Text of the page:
Unlearning life lessons

Recently, when playing the game we’re not really strangers, this question popped up: “What lesson took you the longest to unlearn?

One of my most immediate thoughts was about allowing myself to experience my own emotions when I feel impacted by other’s actions, while understanding that others may not have intended to cause me harm.

I had learned throughout my early years that, if someone didn’t mean to hurt me, then being upset in any shape or form would be being selfish and only thinking of me. Not only this made me block the full cycle of experiencing many of those emotions, it often also brought me an extra dose of guilt for not being able to not feel.

Because I wanted to be “a good girl”, I often overcompensated on understanding the other one and not taking care of myself. For me, this meant drowning myself in sadness and shame for not being more empathic, while allowing others to keep acting in ways that were not respecting my needs or boundaries.

Don’t take anything personally. Nothing others do is because of you. What others say and do is a projection of their own reality, their own dream. When you are immune to the opinions and actions of others, you won’t be the victim of needless suffering”

Don Miguel Ruiz

If I had read this quote from Don Miguel Ruiz at the time, I would probably beat myself even more for not being able to not take things personally! I’m a big fan of the four agreements and at the same time, I’ve seen these words being used as a fighting sword.

Many truths can co-exist

I must thank my dear friend and Biodanza teacher Mafalda Vergueiro for having given me the first experience of expressing my anger, and holding the space for it, while knowing that she had not meant to upset me by how the class had gone, and that it was obviously not about me!

What I learned later in life is that many perspectives can co-exist I can understand other people’s reasons or intentions, while at the same time honouring my emotional response and expressing it. This doesn’t mean that others need to change their minds or actions, but it does mean that each one of us is responsible for taking care of what we want to welcome into our life. And having a strong emotional reaction is usually a clear sign that our boundaries are being crossed or our needs are not being met, so there’s no reason to ignore it just because someone didn’t mean to harm us.

Avoiding the blaming game

When this happens in a relationship, emotional validation becomes a strong part of moving forward. These are often difficult conversations, where, if not cared for, people easily feel attacked and tend to escalate.

“Don’t take anything personally” goes for all the parties involved, during these conversations. Learning to listen and distinguish the emotional reaction from the object being discussed is fundamental. It’s not about being right, or telling the other how they did you wrong. It’s about expressing and being heard without wanting to control how the other ones feel!

Next time you’re in such a conversation, pay attention to the cues your body provide to you. Notice how hearing some words may trigger some new body sensations, You may express it for example with such a structure:

“When I hear you saying that, I notice that

  • my heart closes;
  • a smile appears on my lips;
  • I don’t feel my body anymore;
  • …”.

An example from my life: I have a hard time dealing with last minute cancellations. It triggers a sense of not being important enough. Because life likes to give me chances to learn, I often get surrounded by people who cancel our plans all the time. When I repeatedly receive messages saying “I’m sorry, I have to cancel because [add a reasonable reason here], one the worse follow-ups is: “please understand and don’t be angry at me.” The assumption that I can only either understand or be angry, and that if I would really understand, there would not be a reason to be angry, is invading my space of what emotions I’m “allowed” to feel or not.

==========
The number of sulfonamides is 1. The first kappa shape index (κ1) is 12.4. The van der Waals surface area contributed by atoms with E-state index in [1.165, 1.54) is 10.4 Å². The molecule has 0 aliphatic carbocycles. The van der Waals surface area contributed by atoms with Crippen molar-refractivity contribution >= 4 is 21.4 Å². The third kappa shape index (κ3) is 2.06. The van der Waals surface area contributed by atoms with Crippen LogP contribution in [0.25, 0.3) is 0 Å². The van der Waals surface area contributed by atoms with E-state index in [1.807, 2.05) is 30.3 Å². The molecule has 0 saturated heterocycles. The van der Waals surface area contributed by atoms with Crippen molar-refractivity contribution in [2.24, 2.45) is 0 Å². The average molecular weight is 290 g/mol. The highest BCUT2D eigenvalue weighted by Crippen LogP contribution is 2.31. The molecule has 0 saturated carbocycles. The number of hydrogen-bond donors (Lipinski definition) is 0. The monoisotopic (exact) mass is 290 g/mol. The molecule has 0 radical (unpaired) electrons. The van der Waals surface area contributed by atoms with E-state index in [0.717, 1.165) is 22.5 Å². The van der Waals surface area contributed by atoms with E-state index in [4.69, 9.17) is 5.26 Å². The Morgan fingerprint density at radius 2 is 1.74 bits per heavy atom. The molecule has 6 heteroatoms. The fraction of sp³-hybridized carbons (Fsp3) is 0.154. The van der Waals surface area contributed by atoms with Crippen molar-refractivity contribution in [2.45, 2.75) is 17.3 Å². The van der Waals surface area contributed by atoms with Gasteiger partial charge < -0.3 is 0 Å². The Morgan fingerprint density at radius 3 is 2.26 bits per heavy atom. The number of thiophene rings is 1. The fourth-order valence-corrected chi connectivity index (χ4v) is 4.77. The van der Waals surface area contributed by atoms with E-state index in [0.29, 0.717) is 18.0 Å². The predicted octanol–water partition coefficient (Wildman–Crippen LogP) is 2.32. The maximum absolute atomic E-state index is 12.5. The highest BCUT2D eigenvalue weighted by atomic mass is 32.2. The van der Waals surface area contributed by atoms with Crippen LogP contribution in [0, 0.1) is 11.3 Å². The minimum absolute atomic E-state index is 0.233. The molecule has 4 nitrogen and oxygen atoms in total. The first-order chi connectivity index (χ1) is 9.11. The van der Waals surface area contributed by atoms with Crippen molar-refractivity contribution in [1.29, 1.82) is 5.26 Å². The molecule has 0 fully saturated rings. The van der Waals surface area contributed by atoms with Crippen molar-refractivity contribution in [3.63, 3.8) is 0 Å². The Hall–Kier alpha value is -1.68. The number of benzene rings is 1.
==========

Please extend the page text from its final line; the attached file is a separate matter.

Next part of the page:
Instead of bringing people together, these kind of interactions often feel unsafe and lead to disconnection.

How Authentic Movement has been supporting me

Last year I was let go from my job. That was a sudden decision for which I had not prepared. My first reactions were towards anger, disappointment, and a feeling of being abandoned. Luckily, at the time I was attending an online Authentic Movement (AM) course, which took place the next day. So, after 2 days of feeling angry and sorry for myself, during the AM session I was able to connect with a part of me that wasn’t feeling hurt. I experienced space opening up for an array of new possibilities, despite the fear of uncertainty. I experienced connection with my own confidence and calm, but also with the people who made the decision.

On the next day, I was able to stay in that place of connection and made the conscious decision of honouring the time we had been co-creating our work, and all the moments of joy, support and growth from the previous 2 years. I was aware of the reasons that led to the decision of letting me go, and this process allowed me to go from blaming into compassion. I’m grateful that on the other side there was also compassion and validation for the emotions that were present in me.

In Authentic Movement, there’s a moment of verbal sharing between the mover and the witness, after the movement takes place. This sharing obeys to some rules that allow us to practice the expression of what sensations, thoughts or emotions each one experienced related to one same movement, without forcing our experience on the other one. This practice replicates what we can do in our daily life. Something happens, each person has their own experience of it and we listen and honour what the other one shares.

This was my unlearning (and relearning). What was yours?